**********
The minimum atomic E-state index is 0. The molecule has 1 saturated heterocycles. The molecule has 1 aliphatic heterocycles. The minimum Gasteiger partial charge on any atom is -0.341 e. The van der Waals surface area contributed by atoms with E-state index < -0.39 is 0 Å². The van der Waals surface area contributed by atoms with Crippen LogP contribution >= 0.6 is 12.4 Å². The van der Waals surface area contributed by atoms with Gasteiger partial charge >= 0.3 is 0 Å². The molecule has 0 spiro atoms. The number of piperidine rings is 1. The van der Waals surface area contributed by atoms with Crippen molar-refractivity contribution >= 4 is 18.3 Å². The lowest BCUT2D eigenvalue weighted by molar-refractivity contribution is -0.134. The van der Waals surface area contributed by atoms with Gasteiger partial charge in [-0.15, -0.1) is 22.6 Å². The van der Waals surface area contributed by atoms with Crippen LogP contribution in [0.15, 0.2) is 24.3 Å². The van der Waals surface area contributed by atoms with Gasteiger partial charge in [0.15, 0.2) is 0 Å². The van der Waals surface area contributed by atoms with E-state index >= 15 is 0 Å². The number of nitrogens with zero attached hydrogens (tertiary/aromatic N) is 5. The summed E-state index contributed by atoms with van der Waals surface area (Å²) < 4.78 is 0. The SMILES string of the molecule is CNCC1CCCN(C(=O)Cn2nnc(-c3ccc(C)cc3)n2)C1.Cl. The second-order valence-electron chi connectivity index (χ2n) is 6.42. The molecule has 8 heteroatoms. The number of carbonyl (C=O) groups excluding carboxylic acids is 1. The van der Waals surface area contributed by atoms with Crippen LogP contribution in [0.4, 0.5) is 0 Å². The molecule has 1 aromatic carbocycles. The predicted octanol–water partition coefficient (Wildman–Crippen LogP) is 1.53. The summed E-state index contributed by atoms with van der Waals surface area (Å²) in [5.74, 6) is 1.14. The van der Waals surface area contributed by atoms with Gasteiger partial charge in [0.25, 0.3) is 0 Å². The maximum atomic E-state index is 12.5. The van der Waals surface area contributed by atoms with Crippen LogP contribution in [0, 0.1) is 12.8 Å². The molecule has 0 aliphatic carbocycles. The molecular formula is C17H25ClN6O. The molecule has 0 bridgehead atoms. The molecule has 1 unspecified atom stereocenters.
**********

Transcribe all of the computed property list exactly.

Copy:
The minimum atomic E-state index is 0. The molecule has 1 saturated heterocycles. The molecule has 1 aliphatic heterocycles. The minimum Gasteiger partial charge on any atom is -0.341 e. The van der Waals surface area contributed by atoms with E-state index < -0.39 is 0 Å². The van der Waals surface area contributed by atoms with Crippen LogP contribution >= 0.6 is 12.4 Å². The van der Waals surface area contributed by atoms with Gasteiger partial charge >= 0.3 is 0 Å². The molecule has 0 spiro atoms. The number of piperidine rings is 1. The van der Waals surface area contributed by atoms with Crippen molar-refractivity contribution >= 4 is 18.3 Å². The lowest BCUT2D eigenvalue weighted by molar-refractivity contribution is -0.134. The van der Waals surface area contributed by atoms with Gasteiger partial charge in [-0.15, -0.1) is 22.6 Å². The van der Waals surface area contributed by atoms with Crippen LogP contribution in [0.15, 0.2) is 24.3 Å². The van der Waals surface area contributed by atoms with Gasteiger partial charge in [0.15, 0.2) is 0 Å². The van der Waals surface area contributed by atoms with E-state index >= 15 is 0 Å². The number of nitrogens with zero attached hydrogens (tertiary/aromatic N) is 5. The summed E-state index contributed by atoms with van der Waals surface area (Å²) < 4.78 is 0. The SMILES string of the molecule is CNCC1CCCN(C(=O)Cn2nnc(-c3ccc(C)cc3)n2)C1.Cl. The second-order valence-electron chi connectivity index (χ2n) is 6.42. The molecule has 8 heteroatoms. The number of carbonyl (C=O) groups excluding carboxylic acids is 1. The van der Waals surface area contributed by atoms with Crippen LogP contribution in [0.4, 0.5) is 0 Å². The molecule has 1 aromatic carbocycles. The predicted octanol–water partition coefficient (Wildman–Crippen LogP) is 1.53. The summed E-state index contributed by atoms with van der Waals surface area (Å²) in [5.74, 6) is 1.14. The van der Waals surface area contributed by atoms with Gasteiger partial charge in [0.25, 0.3) is 0 Å². The maximum atomic E-state index is 12.5. The van der Waals surface area contributed by atoms with Crippen LogP contribution in [0, 0.1) is 12.8 Å². The molecule has 0 aliphatic carbocycles. The molecular formula is C17H25ClN6O. The molecule has 0 bridgehead atoms. The molecule has 1 unspecified atom stereocenters.